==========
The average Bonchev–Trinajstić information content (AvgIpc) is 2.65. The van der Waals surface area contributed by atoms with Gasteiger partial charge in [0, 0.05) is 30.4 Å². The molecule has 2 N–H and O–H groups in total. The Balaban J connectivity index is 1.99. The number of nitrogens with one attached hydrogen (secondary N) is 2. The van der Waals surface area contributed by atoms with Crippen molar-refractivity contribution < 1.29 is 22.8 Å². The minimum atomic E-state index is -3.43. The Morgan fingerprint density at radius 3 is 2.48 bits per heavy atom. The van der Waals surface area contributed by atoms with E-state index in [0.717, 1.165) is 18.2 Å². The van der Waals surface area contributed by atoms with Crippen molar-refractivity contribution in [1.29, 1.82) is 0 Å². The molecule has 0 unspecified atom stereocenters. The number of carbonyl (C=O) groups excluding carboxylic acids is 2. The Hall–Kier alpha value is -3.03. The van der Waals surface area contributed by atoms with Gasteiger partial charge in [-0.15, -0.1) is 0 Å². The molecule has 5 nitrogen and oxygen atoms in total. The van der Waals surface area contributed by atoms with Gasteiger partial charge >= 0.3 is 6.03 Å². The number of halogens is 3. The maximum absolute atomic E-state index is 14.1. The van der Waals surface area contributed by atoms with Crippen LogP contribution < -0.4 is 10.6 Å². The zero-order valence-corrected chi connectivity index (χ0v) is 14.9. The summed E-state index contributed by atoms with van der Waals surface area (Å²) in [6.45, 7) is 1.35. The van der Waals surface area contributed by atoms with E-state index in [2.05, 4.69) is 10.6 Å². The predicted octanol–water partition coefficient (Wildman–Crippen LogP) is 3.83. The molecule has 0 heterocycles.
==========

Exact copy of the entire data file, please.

The average Bonchev–Trinajstić information content (AvgIpc) is 2.65. The van der Waals surface area contributed by atoms with Gasteiger partial charge in [0, 0.05) is 30.4 Å². The molecule has 2 N–H and O–H groups in total. The Balaban J connectivity index is 1.99. The number of nitrogens with one attached hydrogen (secondary N) is 2. The van der Waals surface area contributed by atoms with Crippen molar-refractivity contribution < 1.29 is 22.8 Å². The minimum atomic E-state index is -3.43. The Morgan fingerprint density at radius 3 is 2.48 bits per heavy atom. The van der Waals surface area contributed by atoms with E-state index in [0.717, 1.165) is 18.2 Å². The van der Waals surface area contributed by atoms with Crippen molar-refractivity contribution in [1.29, 1.82) is 0 Å². The molecule has 0 unspecified atom stereocenters. The number of carbonyl (C=O) groups excluding carboxylic acids is 2. The Hall–Kier alpha value is -3.03. The van der Waals surface area contributed by atoms with Gasteiger partial charge in [-0.15, -0.1) is 0 Å². The molecule has 5 nitrogen and oxygen atoms in total. The van der Waals surface area contributed by atoms with Gasteiger partial charge >= 0.3 is 6.03 Å². The number of halogens is 3. The maximum absolute atomic E-state index is 14.1. The van der Waals surface area contributed by atoms with Crippen LogP contribution < -0.4 is 10.6 Å². The zero-order valence-corrected chi connectivity index (χ0v) is 14.9. The summed E-state index contributed by atoms with van der Waals surface area (Å²) in [6.45, 7) is 1.35. The van der Waals surface area contributed by atoms with E-state index in [2.05, 4.69) is 10.6 Å². The predicted octanol–water partition coefficient (Wildman–Crippen LogP) is 3.83. The molecule has 0 heterocycles.